“To make a trip to Hamburg, to see its sights and museums and to visit its theatres and art exhibitions is just as important to people with disabilities as to anybody else”, says Ingrid Körner, the Senate Coordinator for Equal Opportunities of Disabled People, who awarded the “pioneer of inclusion 2015” prize on 3 December at city hall. This year, three companies have thus been honoured, including the hotel Scandic Hamburg Emporio, the Miniatur Wunderland, and the Ernst Deutsch Theater that stood out from the total of 20 candidates.
Make Inclusion Known
The laudations at the ceremony were held by Franz J. Klein, President of the German Hotel and Restaurant Association, Andreas Bartmann, Vice-President of the Hamburg Chamber of Commerce and Prof. Norbert Aust, CEO of the Tourism Association Hamburg. The award was presented for the second time. Last year, three projects were awarded in the field of sports. By granting the awards, Körner and her office team hope increase the acceptance of inclusion and make it more popular in business and society.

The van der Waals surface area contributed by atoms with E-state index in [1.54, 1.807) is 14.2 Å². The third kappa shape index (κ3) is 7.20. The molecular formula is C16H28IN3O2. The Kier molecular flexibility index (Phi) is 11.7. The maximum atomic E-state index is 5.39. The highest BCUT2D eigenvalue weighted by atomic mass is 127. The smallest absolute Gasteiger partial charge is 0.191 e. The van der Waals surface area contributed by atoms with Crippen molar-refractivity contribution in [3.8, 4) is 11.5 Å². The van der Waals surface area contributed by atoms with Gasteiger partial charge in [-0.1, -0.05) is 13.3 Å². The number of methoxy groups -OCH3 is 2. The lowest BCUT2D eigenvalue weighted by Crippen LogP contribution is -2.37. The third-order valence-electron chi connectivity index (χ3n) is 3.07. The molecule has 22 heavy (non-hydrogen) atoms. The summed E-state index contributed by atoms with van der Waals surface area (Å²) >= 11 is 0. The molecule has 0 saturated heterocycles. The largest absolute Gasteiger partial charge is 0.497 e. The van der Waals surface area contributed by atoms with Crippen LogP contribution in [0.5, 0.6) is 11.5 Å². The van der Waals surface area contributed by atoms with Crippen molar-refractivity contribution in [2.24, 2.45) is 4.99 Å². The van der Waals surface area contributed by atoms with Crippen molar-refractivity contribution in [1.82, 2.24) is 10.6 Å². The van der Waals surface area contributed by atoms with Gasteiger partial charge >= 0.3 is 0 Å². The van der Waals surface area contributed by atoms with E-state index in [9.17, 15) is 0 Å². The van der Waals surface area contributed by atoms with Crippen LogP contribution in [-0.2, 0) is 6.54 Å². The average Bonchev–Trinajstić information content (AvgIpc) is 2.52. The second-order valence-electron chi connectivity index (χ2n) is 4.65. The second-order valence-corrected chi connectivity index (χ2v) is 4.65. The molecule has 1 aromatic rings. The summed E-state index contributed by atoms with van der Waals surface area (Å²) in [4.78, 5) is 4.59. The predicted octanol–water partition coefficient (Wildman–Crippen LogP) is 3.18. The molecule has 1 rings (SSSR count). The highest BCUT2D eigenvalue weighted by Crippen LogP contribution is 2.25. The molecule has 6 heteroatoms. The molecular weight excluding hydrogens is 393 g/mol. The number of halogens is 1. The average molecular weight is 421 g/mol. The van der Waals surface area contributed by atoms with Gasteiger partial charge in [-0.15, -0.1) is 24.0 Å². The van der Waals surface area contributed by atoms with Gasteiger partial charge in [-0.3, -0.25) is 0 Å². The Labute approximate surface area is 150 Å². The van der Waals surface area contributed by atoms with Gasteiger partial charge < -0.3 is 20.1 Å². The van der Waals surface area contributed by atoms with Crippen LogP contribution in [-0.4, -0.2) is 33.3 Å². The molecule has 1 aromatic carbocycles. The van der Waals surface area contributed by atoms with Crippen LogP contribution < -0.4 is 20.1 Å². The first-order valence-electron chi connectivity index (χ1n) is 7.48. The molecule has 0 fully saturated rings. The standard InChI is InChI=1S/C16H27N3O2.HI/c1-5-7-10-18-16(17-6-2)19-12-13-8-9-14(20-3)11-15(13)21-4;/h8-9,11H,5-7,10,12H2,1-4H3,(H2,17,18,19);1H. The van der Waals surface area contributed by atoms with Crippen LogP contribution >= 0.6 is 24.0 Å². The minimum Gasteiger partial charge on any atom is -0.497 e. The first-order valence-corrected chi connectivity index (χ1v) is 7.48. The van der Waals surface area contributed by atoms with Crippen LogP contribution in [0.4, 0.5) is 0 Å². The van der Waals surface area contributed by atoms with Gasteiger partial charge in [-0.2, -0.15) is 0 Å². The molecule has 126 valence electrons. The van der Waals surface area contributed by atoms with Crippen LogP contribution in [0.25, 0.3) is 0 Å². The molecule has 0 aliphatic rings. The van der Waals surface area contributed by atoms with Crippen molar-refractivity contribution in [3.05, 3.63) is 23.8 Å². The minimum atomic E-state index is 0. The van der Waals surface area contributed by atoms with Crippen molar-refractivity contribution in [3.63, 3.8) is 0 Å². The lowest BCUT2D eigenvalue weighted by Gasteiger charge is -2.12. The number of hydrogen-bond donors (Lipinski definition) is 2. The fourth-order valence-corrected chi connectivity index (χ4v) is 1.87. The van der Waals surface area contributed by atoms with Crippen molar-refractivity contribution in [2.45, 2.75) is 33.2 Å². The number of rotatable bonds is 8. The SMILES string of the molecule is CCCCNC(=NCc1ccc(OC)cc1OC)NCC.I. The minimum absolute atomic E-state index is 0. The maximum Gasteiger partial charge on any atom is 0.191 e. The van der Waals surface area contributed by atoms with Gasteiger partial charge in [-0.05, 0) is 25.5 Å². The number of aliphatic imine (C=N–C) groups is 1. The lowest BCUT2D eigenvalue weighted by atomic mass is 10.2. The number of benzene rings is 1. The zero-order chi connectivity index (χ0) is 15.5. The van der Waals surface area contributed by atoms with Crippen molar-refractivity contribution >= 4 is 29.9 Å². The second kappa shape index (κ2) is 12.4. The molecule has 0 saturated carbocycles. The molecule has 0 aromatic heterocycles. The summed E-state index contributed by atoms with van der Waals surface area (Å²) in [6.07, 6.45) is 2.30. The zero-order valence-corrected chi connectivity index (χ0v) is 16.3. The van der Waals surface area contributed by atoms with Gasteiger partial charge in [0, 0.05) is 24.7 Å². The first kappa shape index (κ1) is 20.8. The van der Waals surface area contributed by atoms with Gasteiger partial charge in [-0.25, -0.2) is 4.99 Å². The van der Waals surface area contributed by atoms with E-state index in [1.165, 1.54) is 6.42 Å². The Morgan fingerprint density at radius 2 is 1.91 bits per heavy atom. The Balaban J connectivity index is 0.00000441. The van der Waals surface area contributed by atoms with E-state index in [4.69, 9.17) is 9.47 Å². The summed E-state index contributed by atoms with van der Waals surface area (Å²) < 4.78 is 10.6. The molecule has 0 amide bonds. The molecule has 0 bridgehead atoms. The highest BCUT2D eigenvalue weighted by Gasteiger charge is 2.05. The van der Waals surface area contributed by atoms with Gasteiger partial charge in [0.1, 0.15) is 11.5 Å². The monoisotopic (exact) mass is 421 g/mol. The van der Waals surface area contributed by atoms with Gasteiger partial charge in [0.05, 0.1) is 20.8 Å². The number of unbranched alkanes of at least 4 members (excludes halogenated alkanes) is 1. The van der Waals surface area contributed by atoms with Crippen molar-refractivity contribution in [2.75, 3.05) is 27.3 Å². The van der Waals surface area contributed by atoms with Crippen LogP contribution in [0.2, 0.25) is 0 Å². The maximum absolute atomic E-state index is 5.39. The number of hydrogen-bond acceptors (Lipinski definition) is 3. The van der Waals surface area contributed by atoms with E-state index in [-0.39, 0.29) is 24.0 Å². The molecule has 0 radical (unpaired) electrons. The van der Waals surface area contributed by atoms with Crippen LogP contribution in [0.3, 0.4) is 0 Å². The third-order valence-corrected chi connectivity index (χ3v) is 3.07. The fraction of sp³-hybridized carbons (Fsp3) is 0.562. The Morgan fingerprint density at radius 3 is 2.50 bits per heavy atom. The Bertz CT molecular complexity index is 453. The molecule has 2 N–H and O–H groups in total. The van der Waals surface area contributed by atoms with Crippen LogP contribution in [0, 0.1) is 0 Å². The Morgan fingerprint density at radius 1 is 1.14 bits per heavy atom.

The world’s largest miniature railway operator Miniatur Wunderland was recognised for its special facilities for people with disabilities. At intervals of four to eight weeks, the museum in the UNESCO world heritage warehouse district opens its doors exclusively for wheelchair users. During several hours, visitors with handicap can explore all exhibits at leisure. The acceptance of a loss of revenue on these days meant a special insert for inclusion, thus the jury.
Design for All
The Scandic Hamburg Emporio was honoured for its barrier-free facilities. All staff is trained to meet the needs of people with handicap, and there is even an accessibility officer monitoring the the barrier-free standards of the hotel chain. In addition, there is a constantly updated catalogue with 135 points of action on the subject of inclusion. According to the jury, accessibility is an omnipresent standard at Scandic Hotel and included in the “Design for All”.
At Eye Level
The Ernst Deutsch Theater received the award for its “Theater plus” programme. Since 2012, it has been staging performances for the deaf, with each play being presented with sign language interpreters. Moreover, hearing-impaired people could receive support technical support. For visually impaired and blind people, audio description is available. “The jury was particularly impressed by the casual, natural approach, by which “ Theater plus” put healthy people and people with handicap on eye level”, Andreas Bartmann said in his eulogy.
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